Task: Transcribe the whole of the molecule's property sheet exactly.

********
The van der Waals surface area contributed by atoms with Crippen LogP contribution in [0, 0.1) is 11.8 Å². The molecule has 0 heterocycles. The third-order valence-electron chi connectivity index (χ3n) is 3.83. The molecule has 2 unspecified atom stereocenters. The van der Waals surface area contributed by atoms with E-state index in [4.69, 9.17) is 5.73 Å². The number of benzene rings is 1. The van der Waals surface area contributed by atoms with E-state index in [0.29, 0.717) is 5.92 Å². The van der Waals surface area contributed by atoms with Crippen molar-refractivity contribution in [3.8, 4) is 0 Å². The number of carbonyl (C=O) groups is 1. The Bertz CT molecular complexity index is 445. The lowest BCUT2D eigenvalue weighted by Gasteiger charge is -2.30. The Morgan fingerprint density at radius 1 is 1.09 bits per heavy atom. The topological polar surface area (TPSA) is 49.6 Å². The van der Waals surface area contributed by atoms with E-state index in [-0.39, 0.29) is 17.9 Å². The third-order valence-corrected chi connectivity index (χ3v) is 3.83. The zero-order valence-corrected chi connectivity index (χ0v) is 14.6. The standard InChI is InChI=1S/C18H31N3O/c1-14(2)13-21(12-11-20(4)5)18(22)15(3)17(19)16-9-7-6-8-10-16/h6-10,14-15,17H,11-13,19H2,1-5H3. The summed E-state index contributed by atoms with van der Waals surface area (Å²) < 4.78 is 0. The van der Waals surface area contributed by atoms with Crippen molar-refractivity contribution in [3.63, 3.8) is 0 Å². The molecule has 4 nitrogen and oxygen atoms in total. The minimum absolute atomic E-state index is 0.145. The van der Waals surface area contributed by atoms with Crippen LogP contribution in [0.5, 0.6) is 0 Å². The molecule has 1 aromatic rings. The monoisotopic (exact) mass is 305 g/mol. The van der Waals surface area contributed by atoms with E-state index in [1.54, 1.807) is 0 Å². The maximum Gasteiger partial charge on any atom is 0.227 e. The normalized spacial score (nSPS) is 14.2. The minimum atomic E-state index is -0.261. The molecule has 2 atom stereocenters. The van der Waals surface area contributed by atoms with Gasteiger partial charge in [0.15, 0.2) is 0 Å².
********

The van der Waals surface area contributed by atoms with Crippen LogP contribution in [0, 0.1) is 11.8 Å². The molecule has 0 heterocycles. The third-order valence-electron chi connectivity index (χ3n) is 3.83. The molecule has 2 unspecified atom stereocenters. The van der Waals surface area contributed by atoms with E-state index in [4.69, 9.17) is 5.73 Å². The number of benzene rings is 1. The van der Waals surface area contributed by atoms with E-state index in [0.29, 0.717) is 5.92 Å². The van der Waals surface area contributed by atoms with Crippen molar-refractivity contribution in [3.8, 4) is 0 Å². The number of carbonyl (C=O) groups is 1. The Bertz CT molecular complexity index is 445. The lowest BCUT2D eigenvalue weighted by Gasteiger charge is -2.30. The Morgan fingerprint density at radius 1 is 1.09 bits per heavy atom. The topological polar surface area (TPSA) is 49.6 Å². The van der Waals surface area contributed by atoms with E-state index in [-0.39, 0.29) is 17.9 Å². The third-order valence-corrected chi connectivity index (χ3v) is 3.83. The zero-order valence-corrected chi connectivity index (χ0v) is 14.6. The standard InChI is InChI=1S/C18H31N3O/c1-14(2)13-21(12-11-20(4)5)18(22)15(3)17(19)16-9-7-6-8-10-16/h6-10,14-15,17H,11-13,19H2,1-5H3. The summed E-state index contributed by atoms with van der Waals surface area (Å²) < 4.78 is 0. The van der Waals surface area contributed by atoms with Crippen molar-refractivity contribution in [3.63, 3.8) is 0 Å². The molecule has 4 nitrogen and oxygen atoms in total. The minimum absolute atomic E-state index is 0.145. The van der Waals surface area contributed by atoms with Crippen LogP contribution in [0.5, 0.6) is 0 Å². The molecule has 1 aromatic rings. The monoisotopic (exact) mass is 305 g/mol. The van der Waals surface area contributed by atoms with E-state index in [1.54, 1.807) is 0 Å². The maximum Gasteiger partial charge on any atom is 0.227 e. The normalized spacial score (nSPS) is 14.2. The minimum atomic E-state index is -0.261. The molecule has 2 atom stereocenters. The van der Waals surface area contributed by atoms with Gasteiger partial charge in [0.15, 0.2) is 0 Å².